Two works Sport 300's raced at Le Mans ( first works entry for over 30 years) and in 1994 Thorkild Thyrring won the British National GT series driving a Sport 300. The Sport 300 was a very rare car but in 1995 it's power levels were made more available with teh advent of the Esprit S4S, which hade 285 bhp, with peaking at 300 bhp.

Chamberlain Sport 300 - Le Mans 1993

Some success had already been had with a 4 cylinder turbo car (engine bay pictured right,  Lotus GT car, driven by Allessandro Zanardi and Alex Portman, stunts spectators at Donington, leading the GT2 class by over a lap and running up to third overall. Only a transmission fault five minutes before the end of the four-hour race prevents the team taking a fairy-tale result.


March 1: All-new Lotus Esprit GT1 car (type number 114) unveiled at Paul Richard circuit for first race of 1996 GT series. The new racer features the still-secret Lotus V8 engine, a new six-speed racing transmission, F1-style aerodynamics, carbon brakes, and is down to the 900 kg minimum weight limit. After showing promise, retires due to fractured exhaust. Dutchman Jan Lammers enthuses about car's potential.

March 5: At Geneva Show, the Lotus Esprit V8 is unveiled. The all-new Lotus-designed 3.5 litre twin-turbo V8 delivers 350 bhp and 400 NM of torque with a very flat torque curve. Unit is very compact and meets 1997 regulations world wide. Detail changes to the car include improvements to the brake system with a new Kelsey-Hates ABS controller and a new vacuum servo system. Top speed increase to 178 mph.


Esprit GT1 vs Porsche

Esprit GT1 on pole Vs McLaren F1s

Esprit V8 Official Press Release

As time progressed though (and as those who know me will say, my Esprit became garage bound after an exhaust manifold crack and subsequent engine removal), Lotus did me the huge favour of developing their own compact V8 twin turbo engine, as the cover of Performance Car in 1996 on the left shows.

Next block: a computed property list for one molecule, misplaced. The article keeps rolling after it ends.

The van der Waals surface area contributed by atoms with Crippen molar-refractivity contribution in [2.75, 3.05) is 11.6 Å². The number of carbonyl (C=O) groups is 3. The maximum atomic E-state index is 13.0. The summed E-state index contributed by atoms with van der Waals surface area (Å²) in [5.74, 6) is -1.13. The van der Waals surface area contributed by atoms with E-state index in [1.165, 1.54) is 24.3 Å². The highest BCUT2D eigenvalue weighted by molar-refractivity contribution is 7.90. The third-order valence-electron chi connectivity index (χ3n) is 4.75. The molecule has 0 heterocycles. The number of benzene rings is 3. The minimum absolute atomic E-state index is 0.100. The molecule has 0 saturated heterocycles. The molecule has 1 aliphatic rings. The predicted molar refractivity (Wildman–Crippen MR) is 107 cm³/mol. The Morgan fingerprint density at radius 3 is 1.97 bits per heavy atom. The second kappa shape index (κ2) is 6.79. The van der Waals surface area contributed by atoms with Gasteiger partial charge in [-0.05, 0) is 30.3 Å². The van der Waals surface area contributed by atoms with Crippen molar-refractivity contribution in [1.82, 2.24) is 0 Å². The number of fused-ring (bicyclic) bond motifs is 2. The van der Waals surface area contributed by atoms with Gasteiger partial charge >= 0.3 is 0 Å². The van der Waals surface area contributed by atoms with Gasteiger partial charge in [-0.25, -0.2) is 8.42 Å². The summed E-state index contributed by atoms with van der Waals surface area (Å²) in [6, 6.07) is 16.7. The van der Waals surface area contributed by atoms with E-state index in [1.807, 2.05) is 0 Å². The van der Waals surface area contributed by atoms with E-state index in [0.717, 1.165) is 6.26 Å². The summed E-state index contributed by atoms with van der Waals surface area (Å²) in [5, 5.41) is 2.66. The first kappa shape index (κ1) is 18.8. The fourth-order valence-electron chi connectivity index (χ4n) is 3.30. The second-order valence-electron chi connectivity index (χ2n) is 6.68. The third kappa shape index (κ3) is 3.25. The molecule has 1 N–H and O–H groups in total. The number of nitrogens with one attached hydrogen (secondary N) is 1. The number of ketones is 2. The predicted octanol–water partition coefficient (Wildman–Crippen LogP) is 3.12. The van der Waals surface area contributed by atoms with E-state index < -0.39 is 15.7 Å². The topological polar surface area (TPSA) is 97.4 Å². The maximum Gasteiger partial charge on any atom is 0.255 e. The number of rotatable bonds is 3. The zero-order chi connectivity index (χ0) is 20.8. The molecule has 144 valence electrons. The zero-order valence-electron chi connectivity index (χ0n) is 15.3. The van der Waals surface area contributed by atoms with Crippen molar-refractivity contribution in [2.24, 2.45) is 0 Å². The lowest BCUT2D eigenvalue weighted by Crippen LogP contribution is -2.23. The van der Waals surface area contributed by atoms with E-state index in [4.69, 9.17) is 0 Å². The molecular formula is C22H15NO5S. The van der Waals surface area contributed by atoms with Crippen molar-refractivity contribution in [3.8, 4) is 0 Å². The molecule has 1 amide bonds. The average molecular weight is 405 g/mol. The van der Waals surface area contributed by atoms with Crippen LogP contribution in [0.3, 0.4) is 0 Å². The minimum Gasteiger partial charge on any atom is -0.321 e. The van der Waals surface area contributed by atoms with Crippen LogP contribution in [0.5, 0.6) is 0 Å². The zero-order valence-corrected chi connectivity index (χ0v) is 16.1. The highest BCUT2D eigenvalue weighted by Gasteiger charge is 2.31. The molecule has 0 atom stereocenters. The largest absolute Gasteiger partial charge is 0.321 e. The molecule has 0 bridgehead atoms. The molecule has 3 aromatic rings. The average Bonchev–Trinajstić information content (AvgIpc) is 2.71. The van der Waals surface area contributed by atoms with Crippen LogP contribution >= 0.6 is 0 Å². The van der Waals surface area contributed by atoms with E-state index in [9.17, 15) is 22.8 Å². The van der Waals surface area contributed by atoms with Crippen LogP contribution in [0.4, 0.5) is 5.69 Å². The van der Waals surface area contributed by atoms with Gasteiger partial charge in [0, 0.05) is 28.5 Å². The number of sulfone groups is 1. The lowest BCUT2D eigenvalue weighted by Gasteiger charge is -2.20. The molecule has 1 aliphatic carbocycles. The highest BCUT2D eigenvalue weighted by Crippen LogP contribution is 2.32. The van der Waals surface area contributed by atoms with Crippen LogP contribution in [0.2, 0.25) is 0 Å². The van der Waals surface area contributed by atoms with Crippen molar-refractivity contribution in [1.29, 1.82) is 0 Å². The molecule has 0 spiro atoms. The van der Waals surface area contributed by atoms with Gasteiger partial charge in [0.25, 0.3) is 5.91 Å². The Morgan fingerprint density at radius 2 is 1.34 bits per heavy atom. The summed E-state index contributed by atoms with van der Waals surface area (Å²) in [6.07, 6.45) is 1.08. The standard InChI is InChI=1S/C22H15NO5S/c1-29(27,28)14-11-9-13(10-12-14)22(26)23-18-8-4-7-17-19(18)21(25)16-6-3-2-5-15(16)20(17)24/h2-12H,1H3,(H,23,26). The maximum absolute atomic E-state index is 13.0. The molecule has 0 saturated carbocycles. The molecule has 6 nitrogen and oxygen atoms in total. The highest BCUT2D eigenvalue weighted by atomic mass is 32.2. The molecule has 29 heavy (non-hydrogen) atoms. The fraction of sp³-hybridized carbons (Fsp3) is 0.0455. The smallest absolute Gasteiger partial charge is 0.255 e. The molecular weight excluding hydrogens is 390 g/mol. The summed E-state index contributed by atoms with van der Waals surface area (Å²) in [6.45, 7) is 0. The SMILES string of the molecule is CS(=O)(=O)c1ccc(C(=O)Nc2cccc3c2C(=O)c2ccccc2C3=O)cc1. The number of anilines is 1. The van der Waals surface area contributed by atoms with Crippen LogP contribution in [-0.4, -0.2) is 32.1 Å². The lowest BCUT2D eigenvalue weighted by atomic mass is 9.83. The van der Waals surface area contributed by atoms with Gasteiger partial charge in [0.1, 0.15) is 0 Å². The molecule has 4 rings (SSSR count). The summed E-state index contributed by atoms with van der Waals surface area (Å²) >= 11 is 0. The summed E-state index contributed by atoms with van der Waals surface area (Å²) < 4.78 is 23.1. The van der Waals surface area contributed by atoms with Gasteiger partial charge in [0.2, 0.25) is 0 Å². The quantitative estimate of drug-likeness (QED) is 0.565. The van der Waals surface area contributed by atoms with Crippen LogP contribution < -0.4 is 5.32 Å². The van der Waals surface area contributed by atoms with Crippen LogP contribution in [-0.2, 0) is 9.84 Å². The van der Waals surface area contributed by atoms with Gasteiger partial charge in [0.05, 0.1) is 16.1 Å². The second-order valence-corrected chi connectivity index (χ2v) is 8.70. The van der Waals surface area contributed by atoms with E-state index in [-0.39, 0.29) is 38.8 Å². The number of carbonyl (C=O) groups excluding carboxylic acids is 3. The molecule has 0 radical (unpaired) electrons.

Esprit V8 Promotion Video

The history of this V8 engine is quite well known now and as the cover of Car magazine in 1998 shows, a revised version appeared then with modifications to the clutch and timing belt design.

Esprit V8 Brands Hatch

One thing was for sure,  I would need a lot of manuals to be able to do this project properly... I already had the Turbo Esprit and S3 Service Notes and 1980-87 Parts List from running the car in standard form - but Parts Lists for all the 4 cylinder cars from 1993 onwards and the V8 models were added. I also have Service Notes for the V8 (not shown here)

Planning well ahead, it was also fun to go to a local Lotus dealer parts department and buy a V8 owners manual... after all I'll ready need two - one for the Giugiaro body and controls etc and one for the V8 engien etc... well the V8 version is made with a lovely leather cover to (and the old Turbo Esprit one fits in the back!)

Being ever the optimist, I also got a V8 badge and deacl for the engine compartment window!

Here's my original scribblings of the plan - a real "back of a fag packet" scheme! Still, it#s always good to make a plan and it looks easy on paper......